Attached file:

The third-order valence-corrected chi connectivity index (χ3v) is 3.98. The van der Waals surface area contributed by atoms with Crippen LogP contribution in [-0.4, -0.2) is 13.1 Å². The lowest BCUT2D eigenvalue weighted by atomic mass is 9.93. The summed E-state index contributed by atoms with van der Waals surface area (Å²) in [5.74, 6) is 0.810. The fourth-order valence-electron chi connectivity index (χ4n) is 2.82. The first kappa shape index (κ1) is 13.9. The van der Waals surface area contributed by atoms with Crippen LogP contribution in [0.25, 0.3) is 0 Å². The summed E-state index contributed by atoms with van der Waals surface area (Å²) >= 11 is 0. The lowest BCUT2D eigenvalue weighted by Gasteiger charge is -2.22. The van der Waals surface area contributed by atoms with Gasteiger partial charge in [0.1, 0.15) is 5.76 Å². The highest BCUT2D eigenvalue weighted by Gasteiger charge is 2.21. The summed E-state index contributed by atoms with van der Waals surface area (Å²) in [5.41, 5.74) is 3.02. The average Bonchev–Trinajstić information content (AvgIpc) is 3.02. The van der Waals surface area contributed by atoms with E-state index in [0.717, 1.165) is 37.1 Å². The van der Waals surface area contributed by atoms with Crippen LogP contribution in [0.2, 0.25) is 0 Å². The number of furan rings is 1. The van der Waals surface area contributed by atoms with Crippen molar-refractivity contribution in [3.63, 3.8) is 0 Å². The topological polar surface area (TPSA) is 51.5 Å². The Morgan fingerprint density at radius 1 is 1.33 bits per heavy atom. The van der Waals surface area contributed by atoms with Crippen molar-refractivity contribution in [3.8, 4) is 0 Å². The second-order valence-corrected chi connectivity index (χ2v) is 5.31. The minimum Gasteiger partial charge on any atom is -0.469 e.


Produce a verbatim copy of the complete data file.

The third-order valence-corrected chi connectivity index (χ3v) is 3.98. The van der Waals surface area contributed by atoms with Crippen LogP contribution in [-0.4, -0.2) is 13.1 Å². The lowest BCUT2D eigenvalue weighted by atomic mass is 9.93. The summed E-state index contributed by atoms with van der Waals surface area (Å²) in [5.74, 6) is 0.810. The fourth-order valence-electron chi connectivity index (χ4n) is 2.82. The first kappa shape index (κ1) is 13.9. The van der Waals surface area contributed by atoms with Crippen LogP contribution in [0.25, 0.3) is 0 Å². The summed E-state index contributed by atoms with van der Waals surface area (Å²) >= 11 is 0. The lowest BCUT2D eigenvalue weighted by Gasteiger charge is -2.22. The van der Waals surface area contributed by atoms with Gasteiger partial charge in [0.1, 0.15) is 5.76 Å². The highest BCUT2D eigenvalue weighted by Gasteiger charge is 2.21. The summed E-state index contributed by atoms with van der Waals surface area (Å²) in [5.41, 5.74) is 3.02. The average Bonchev–Trinajstić information content (AvgIpc) is 3.02. The van der Waals surface area contributed by atoms with E-state index in [0.717, 1.165) is 37.1 Å². The van der Waals surface area contributed by atoms with Crippen LogP contribution in [0.2, 0.25) is 0 Å². The number of furan rings is 1. The van der Waals surface area contributed by atoms with Crippen molar-refractivity contribution in [3.63, 3.8) is 0 Å². The topological polar surface area (TPSA) is 51.5 Å². The Morgan fingerprint density at radius 1 is 1.33 bits per heavy atom. The van der Waals surface area contributed by atoms with Crippen molar-refractivity contribution in [3.8, 4) is 0 Å². The second-order valence-corrected chi connectivity index (χ2v) is 5.31. The minimum Gasteiger partial charge on any atom is -0.469 e.